Ely agrees that “there’s been a bit of a renaissance with the antenna” since Aereo came into the spotlight.

“What we’ve come in and said is our box will get you all the DVR functionality and place shifting functionality and the on-demand access the same way you’d be able to access Netflix or Hulu.”

Simple.TV has also seen an increase in sales as a result of the Aereo case. “We definitely had a lift of sales in the wake of Aereo,” Ely says. “Because of the Aereo news, consumers are realizing that ‘Wow, this is an option, let me see who else can do this.’” Simple.TV has also taken advantage of the situation by offering a special deal to Aereo customers on the top of its homepage.

Use your own computer as an Aereo replacement

One of the oldest ways to DVR free over-the-air TV has been through TV tuner devices that let you connect an antenna or cable box to your computer. Elgato, a German based company founded in 1992, used to be one of the main manufacturers of these devices for Mac.

In the last three years, Elgato has actually pivoted to sell to the gaming world and only has a few TV products left, including the EyeTV HD which allows you to watch and record TV on a Mac. The company’s Director of PR Lars Felber tell us that “watching TV on Mac/PC just isn’t a common thing anymore for most people.”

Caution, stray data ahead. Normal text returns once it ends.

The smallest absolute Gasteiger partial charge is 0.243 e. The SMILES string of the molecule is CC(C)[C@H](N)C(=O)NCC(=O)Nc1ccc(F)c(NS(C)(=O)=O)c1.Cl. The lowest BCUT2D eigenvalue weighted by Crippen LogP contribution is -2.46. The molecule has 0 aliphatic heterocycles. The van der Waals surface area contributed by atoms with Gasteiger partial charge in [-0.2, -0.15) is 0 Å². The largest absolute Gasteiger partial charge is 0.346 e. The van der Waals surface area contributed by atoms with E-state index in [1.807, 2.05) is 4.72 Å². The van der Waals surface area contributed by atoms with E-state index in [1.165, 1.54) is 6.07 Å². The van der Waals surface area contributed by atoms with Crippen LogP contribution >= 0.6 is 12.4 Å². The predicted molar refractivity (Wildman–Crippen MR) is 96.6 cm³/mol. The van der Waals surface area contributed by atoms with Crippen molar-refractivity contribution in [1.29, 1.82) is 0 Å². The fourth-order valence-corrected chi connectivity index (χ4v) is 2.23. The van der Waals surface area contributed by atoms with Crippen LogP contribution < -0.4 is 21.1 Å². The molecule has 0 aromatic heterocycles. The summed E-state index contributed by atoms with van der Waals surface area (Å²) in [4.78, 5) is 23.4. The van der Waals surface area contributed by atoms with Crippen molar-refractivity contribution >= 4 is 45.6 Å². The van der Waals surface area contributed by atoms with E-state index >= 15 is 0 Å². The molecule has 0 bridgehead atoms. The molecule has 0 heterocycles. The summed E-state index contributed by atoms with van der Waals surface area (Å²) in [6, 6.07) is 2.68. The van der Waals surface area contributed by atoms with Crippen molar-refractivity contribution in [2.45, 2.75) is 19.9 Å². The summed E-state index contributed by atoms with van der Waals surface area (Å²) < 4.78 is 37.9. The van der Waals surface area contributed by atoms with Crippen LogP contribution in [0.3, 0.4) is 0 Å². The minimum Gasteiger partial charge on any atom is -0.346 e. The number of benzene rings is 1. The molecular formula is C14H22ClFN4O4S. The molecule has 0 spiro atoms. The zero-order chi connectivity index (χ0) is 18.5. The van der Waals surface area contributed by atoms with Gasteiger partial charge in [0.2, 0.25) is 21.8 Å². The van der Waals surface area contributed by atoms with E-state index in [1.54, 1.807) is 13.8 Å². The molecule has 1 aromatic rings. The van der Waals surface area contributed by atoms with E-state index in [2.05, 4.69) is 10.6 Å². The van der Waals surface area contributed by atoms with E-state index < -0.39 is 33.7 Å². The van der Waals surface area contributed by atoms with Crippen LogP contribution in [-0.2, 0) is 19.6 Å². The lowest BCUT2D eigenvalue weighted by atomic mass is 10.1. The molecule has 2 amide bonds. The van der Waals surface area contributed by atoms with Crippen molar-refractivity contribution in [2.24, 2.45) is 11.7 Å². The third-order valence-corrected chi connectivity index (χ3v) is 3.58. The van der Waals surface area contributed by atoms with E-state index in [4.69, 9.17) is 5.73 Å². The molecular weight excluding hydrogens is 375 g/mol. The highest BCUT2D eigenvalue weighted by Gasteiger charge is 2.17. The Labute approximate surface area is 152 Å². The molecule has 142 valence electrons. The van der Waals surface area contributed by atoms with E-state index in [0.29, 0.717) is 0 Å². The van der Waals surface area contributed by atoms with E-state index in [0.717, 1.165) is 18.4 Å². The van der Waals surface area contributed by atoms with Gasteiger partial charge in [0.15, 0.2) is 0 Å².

elgato eyetv 730x410 What Aereo should do to stay alive and innovate the TV industry

Felber also pointed out a big difference in the European and US markets when it comes to free over-the-air. In Europe, he said that you are able to receive tons of “free channels a lot easier, with a tiny antenna, and even on mobile tuners that connect to smartphones.” However, “mobile TV in the US is very limited in terms of channel variety and coverage.” 

While this option seems to be the least popular and least likely to take off, it’s still an extremely easy replacement to something like Aereo which provided the kind of limited variety Felber mentioned.

Why isn’t Aereo capitalizing on all this opportunity in the market place?

The truth is, it just might be. As the company prepares for its next chapter, CEO Chet Kanojia has yet to comment on our story. 

As Aereo continues to let weeks and months pass, consumers will quickly forget about the service. Even with its hefty court bills, Aereo’s $92 million in funding compared to Simple.TV’s $5.7 million and Mohu’s $144,000 should position it to continue make a big impact on the cord-cutting market.

Aereo could probably even acquire either company for a fraction of what it spent in court. At the very least, partnering with a Mohu or Simple.TV or creating an entire new service that competes with one or the other seems to be a lot better option that disappearing from the spotlight.